Queen Elizabeth I
Elizabeth's Last Years
Entering her final years, Elizabeth remained as popular as ever. Indeed, after 1588, most of Europe regarded the once-mocked queen with profound awe. She became associated with supernatural imagery, especially that of Diana, the Virgin Huntress. However, while old age brought her reverence, it also brought loneliness: Elizabeth outlived all of her advisors and friends. Robert Devereaux (Earl of Essex) and the stepson of the late Leicester attempted to win the favor once bestowed on deceased ministers. Essex was clearly one of the Queen's favorites; he was related to Leicester and a minor war hero as well, having led battles against the Spanish at Cadiz. His enemies included Burleigh's son Robert Cecil, as well as Walter Raleigh.
In 1598, when an Irish earl rose up against an English deputy, Elizabeth selected Essex to command the force that would go to Ireland and discipline the rebellious earl. In Ireland, Essex refused to follow the orders to attack immediately, instead choosing to wait. Ultimately, his mission failed. On his return, the disgraced Essex was not even allowed into the Queen's presence. Yet the fall from favorite to outcast was too much to bear, and he attempted to raise a rebellion. Quickly thwarted in his effort, Essex was captured and then executed on February 25, 1601.
Although Elizabeth had always tolerated religious difference under her reign, in her late years she became very fearful of a conspiracy against her led by Jesuits (an order of Catholic priests). Thus, outside of the law courts, Elizabeth initiated a private hunt for Catholic conspirators, naming Richard Topcliffe as chief of the operation. Topcliffe proved particularly cruel, and this period marked the one period of Catholic persecution under Elizabeth. Eventually, however, she decided this measure had been a mistake, and became angry at the Privy Council, which, she became convinced, had tricked her into initiating the Jesuit hunt.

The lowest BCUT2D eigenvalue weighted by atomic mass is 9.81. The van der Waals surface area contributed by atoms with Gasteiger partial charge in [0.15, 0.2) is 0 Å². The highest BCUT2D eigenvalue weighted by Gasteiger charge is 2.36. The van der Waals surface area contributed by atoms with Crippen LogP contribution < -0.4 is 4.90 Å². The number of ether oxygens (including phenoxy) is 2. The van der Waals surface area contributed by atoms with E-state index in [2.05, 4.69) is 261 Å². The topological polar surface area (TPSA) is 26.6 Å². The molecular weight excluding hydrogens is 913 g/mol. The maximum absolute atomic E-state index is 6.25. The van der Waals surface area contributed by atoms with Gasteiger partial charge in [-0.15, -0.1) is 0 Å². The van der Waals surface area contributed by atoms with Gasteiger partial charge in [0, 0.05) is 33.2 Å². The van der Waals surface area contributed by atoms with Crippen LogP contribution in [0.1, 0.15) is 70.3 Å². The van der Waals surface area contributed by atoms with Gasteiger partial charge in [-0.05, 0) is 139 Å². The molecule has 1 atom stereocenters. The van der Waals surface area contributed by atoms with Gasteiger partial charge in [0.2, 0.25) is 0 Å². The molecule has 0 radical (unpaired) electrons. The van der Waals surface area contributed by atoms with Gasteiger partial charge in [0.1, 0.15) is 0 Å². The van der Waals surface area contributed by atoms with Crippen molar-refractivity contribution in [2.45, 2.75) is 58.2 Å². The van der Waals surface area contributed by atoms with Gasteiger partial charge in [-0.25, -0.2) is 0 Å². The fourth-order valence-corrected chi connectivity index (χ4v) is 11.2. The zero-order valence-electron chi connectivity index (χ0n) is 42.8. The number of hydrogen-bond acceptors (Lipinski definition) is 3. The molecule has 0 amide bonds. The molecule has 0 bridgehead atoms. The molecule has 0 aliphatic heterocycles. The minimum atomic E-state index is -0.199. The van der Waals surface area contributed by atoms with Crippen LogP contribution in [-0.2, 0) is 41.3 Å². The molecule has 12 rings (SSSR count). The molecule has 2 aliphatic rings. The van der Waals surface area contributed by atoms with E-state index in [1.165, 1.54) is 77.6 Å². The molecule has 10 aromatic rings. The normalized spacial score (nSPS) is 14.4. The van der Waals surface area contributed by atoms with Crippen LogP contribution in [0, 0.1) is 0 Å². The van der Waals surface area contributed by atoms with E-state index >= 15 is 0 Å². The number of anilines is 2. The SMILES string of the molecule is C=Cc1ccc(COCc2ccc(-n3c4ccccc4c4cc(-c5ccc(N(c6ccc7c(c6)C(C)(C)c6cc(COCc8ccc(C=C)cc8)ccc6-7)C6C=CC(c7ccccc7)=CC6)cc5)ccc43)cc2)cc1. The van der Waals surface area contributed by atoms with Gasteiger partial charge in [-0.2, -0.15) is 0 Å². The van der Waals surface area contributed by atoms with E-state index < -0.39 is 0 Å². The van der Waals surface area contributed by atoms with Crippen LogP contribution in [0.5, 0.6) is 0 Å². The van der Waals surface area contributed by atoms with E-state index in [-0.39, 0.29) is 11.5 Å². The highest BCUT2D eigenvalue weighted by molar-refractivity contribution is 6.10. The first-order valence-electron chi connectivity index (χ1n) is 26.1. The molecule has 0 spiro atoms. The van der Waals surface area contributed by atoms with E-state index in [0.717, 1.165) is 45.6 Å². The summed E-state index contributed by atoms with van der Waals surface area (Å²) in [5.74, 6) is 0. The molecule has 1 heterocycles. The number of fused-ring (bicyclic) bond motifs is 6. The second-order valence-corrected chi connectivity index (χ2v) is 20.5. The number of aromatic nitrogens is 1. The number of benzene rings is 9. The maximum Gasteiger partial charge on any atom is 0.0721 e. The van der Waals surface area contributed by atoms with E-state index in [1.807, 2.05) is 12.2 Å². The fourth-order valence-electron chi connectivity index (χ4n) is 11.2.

Near the end of Elizabeth's life, England's economy started to go downhill. The many years of prosperity had led to rapid inflation, and Elizabeth, though always stingy and thrifty, nonetheless started losing money as her royal funds ran low. She was forced to sell some property, and Parliament had to appropriate new funds in 1601. Yet through it all, Elizabeth continued to worry about the welfare of her people, maintaining a profound sense of duty. When several of the monopolies she had earlier granted began to be abused, she responded by revoking them in the interest of the people. Elizabeth continued to reign with the people of England as her first consideration. Addressing her people, the elderly Queen said that "Though God hath raised me high" she considered it her greatest happiness and glory to have "reigned with your loves."
The crucial question persisted, however, of who would succeed Elizabeth. In March of 1603, Elizabeth contracted a bad cold. Knowing she would not live long, the Queen signed a document the day before she died making King James I of Scotland the rightful heir, even though he was the son of her nemesis, Mary Queen of Scots: Elizabeth would not sacrifice the well-being of the country for the sake of her personal grudges. Although the Stuarts would rule in such a way as to create instability for England, Elizabeth's action ensured a peaceful succession process. Her duty completed, Elizabeth died at Richmond Palace in London on March 24, 1603.